But whether drivers like it or not, variable tolls that increase or decrease based on traffic levels and the time of day do likely represent the future — for trucks and other commercial vehicles as well as for cars — in Illinois and across the U.S.
That's because the amount of money coming into the federal Highway Trust Fund from gasoline taxes is not enough to meet current or future needs. States and local governments will be forced to create new funding sources to maintain highways and expand the roadway infrastructure in the challenge to keep pace with growing demand.
And don't rule out truck-only toll lanes being constructed on highway pinch points in the Chicago area to accommodate the projected growth in commercial trucking.
There are currently no plans to add tolls to the Circle Interchange because of the roadway's tight confines, according to the Illinois Department of Transportation.
"There are ongoing discussions, however, about using managed lanes for car pooling, buses or tolling trucks to cut down on congestion on other parts of the expressway system," including on the Eisenhower, said IDOT spokesman Guy Tridgell.
"As far as addressing truck traffic, there are other plans for expanding our expressway system, such as the Illiana Expressway, Elgin-O'Hare West Bypass and the Illinois Tollway's expansion of the Interstate 90 corridor that are being designed and undertaken specifically to enhance the shipment of freight throughout northeastern Illinois and reduce congestion caused by trucks," Tridgell said.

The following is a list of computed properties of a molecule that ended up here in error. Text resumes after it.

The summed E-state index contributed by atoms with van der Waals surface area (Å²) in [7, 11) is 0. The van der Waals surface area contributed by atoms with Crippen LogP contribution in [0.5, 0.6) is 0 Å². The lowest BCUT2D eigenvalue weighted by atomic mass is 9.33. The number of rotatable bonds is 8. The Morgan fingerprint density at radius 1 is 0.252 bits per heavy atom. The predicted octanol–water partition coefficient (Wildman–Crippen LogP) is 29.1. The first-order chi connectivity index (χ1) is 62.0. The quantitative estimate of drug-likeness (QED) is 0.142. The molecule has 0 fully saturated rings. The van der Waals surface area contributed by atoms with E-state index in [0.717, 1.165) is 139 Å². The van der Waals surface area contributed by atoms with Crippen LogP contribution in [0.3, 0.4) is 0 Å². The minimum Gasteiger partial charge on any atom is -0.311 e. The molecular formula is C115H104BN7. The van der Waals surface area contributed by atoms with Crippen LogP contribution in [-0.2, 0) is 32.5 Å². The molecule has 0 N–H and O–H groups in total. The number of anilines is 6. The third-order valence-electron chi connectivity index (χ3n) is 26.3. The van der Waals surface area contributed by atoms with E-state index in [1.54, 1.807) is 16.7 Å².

Q: The oddest thing happened on the CTA No. 147 Outer Drive Express bus tonight. A woman in a wheelchair refused to use the seat belt for disabled riders, so the bus driver informed us all she would have to step off the bus and call headquarters and let them know so CTA won't be held liable if something happens. She said it was a new rule because so many people have been injured in wheelchairs. Is this true?
— D.G., Chicago
A: The bus operator was apparently mistaken. There has been no change in CTA's standard operating procedures regarding securing wheelchairs on buses, said CTA spokeswoman Catherine Hosinski. "Our policy recommends that customers secure their mobility devices and use the seat belt, but they are not required to do so," and they must be allowed to ride if that's their choice, Hosinski said.
Q: I'm wondering if you know what's happening on Kinzie Street just west of Lower Michigan Avenue? I live in Streeterville and use that shortcut often.
— T.H., Chicago
A: Kinzie and North Water Street are scheduled to reopen by January, following the completion of repairs to the Wrigley Building plaza, according to the Chicago Department of Transportation.
Contact Getting Around at firstname.lastname@example.org or c/o the Chicago Tribune, 435 N. Michigan Ave., Chicago, IL 60611; on Twitter @jhilkevitch; and at facebook.com/jhilkevitch. Read recent columns at chicagotribune.com/gettingaround.
Copyright © 2014 Chicago Tribune Company, LLC